And look. I have barely scratched the surface of this site (sites?) What I posted here are just example menu items. Not even necessarily the best examples because the menus and sub-menus items were too numerous for me to get to. I’m still exploring myself. But take it from me, because when have I ever steered you wrong?

Okay… Knock it off. Anyone can have a bad day.

Did I forget to mention that James Lileks also has a free-standing blog called The Bleat?
Kil’s Eviler Pick:
NOVA betaSince making this my Pick earlier this year, NOVA beta has come online with many more wonderful science shows for your streaming pleasure. Check it out again if you haven’t been there in a while. And if you have never been there, what are you waiting for?

Yes, it’s true. I have highlighted episodes from PBS’s fantastic science series, NOVA, before in these picks of mine. I didn’t bother to pick NOVA itself before now because hey, who doesn’t know that it’s by far the best continuing science series on television? If you don’t know that, you probably aren’t reading this Pick anyhow.

NOVA Online has been around for a while now. There’s no secret about that. But things have changed and they are continuing to change. They have improved many of the features that were there (but I can’t show you the differences because it’s all NOVA beta now) by bringing it all together in a way that is much easier to use.

About This Beta:

Our Website Has Changed — Here’s Why
So what’s a beta anyway? If you’ve visited
NOVA Online in the past, this site will look and feel very different. That’s because we’ve come up with some new ways to design, organize, and present our content to make it more useful for you.

Since 1996, NOVA — the most-watched prime-time science series on American television — has been working with journalists and scientists around the world to put great web-original content online. Today we have thousands of resources covering everything from string theory to the evolution of flight to how the Pyramids were built.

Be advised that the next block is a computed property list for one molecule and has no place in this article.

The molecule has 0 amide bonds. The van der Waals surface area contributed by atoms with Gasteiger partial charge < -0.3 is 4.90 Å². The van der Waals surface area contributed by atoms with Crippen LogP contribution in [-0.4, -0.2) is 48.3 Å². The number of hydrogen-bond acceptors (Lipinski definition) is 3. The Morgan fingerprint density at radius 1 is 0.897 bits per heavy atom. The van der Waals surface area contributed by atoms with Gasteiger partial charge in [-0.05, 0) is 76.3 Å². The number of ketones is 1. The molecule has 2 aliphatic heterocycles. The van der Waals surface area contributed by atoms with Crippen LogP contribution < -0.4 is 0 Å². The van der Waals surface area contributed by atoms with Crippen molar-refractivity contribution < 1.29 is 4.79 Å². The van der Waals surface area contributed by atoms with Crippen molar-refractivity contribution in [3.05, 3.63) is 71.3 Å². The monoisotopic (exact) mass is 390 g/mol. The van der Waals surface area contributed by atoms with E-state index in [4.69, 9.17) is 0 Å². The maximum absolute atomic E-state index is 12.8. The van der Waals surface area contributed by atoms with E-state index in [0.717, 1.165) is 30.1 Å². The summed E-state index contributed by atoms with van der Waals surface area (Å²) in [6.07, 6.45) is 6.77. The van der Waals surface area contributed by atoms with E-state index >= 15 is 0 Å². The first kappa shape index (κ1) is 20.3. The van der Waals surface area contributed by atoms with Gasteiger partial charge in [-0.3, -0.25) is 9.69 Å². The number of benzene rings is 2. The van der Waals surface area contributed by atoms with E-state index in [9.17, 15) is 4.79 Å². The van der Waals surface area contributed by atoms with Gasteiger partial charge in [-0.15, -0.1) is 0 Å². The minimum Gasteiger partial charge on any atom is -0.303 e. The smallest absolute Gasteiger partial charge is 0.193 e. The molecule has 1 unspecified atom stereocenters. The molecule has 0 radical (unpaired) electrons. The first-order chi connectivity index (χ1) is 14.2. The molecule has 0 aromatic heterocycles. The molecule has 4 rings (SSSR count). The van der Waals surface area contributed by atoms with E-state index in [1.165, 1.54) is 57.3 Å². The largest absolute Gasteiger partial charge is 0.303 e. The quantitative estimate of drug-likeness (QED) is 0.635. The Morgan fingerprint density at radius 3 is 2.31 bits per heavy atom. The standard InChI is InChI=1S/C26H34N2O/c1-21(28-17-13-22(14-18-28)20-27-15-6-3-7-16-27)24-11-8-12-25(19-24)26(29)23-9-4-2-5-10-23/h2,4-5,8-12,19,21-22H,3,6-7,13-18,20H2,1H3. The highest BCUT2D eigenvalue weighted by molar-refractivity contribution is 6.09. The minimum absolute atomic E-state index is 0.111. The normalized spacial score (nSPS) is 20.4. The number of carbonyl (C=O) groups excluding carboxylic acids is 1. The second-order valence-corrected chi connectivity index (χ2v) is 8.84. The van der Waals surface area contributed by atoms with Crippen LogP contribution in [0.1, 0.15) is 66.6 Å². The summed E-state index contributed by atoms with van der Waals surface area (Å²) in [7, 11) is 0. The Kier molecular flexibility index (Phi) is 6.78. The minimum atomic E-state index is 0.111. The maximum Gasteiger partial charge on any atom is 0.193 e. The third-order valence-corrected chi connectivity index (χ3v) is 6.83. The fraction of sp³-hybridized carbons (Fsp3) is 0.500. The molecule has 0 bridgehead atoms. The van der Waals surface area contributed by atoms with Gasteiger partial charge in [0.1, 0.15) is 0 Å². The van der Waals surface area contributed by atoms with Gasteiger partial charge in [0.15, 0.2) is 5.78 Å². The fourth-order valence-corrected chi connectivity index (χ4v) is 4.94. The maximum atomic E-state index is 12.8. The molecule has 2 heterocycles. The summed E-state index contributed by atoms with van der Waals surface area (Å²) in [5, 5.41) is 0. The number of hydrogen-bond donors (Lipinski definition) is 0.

But it’s time for an overhaul so we can make it easier for you to find more of what you’re looking for. This is just a first step, with a small fraction of our entire site presented in this new way. It’s a chance for us to evolve, test new ideas, and get your feedback. Over time, our goal is to migrate all
NOVA content into this new site, and to continue to improve on what we’ve done here.

But for now, take a look around and tell us what you think. What do you like? What don’t you like? Have you found a bug? Please send an e-mail to We’re looking forward to hearing from you. And, if you can’t find what you’re looking for, search the
NOVA Archive…
There’s a note about broswer compatibility, but take it with a grain of salt. I’m using Chrome for Mac and the site is working perfectly. Also, don’t worry about there not being enough content. I’m unsure of how long they have been working on this change, but there’s loads of content. And I mean several days’ worth. And more if you are unwilling to skip meals to surf NOVA beta!

So what’s there? I only need to choose one of the categories on the menu to give you an idea. How about Nature? That should keep us occupied for a while. Right off they are featuring three stories. Click the photo going by on New Species in the Old World and listen to the story. Click another and there is an interactive on Bugs That Live on You. (Is that one of those fun gross-out stories that we love even though it leaves us itching for more?) Then there are the editors’ picks like Australia: First 4 Billion Years. That one is really an ad for an upcoming NOVA show appearing on your TV next month. (And as usual, it will soon after be available online for later streaming.) The ad includes a program description, showing dates and so on. It’s a heads-up which is fine because it’s the PBS NOVA series that makes this site possible. Plus we love NOVA.

Moving along… Under Nature and all the other menu items that you would expect to see on a science site is a list of pages for your watching, reading and viewing pleasure, and they are only a click away:
Article (23)
Audio Slide Show (5)
Audio Story (4)
Episode Transcript (2)
Expert Q&A (15)
Full Episode (11)
Interactive (18)
Interview (11)
Producer’s Story (1)
Quiz (3)
Slide Show (23)
Video Short (31)
By the way, the Nature menu shows 166 links, and that’s not even close to the most items in a category. Body+ Brain has 295. And there are nine menu items in all! So there is no shortage of really cool stuff to learn and be entertained by. And because NOVA beta is rather new, expect it to grow. As they said, “This is just the beginning.”

Kil’s Evilest Pick: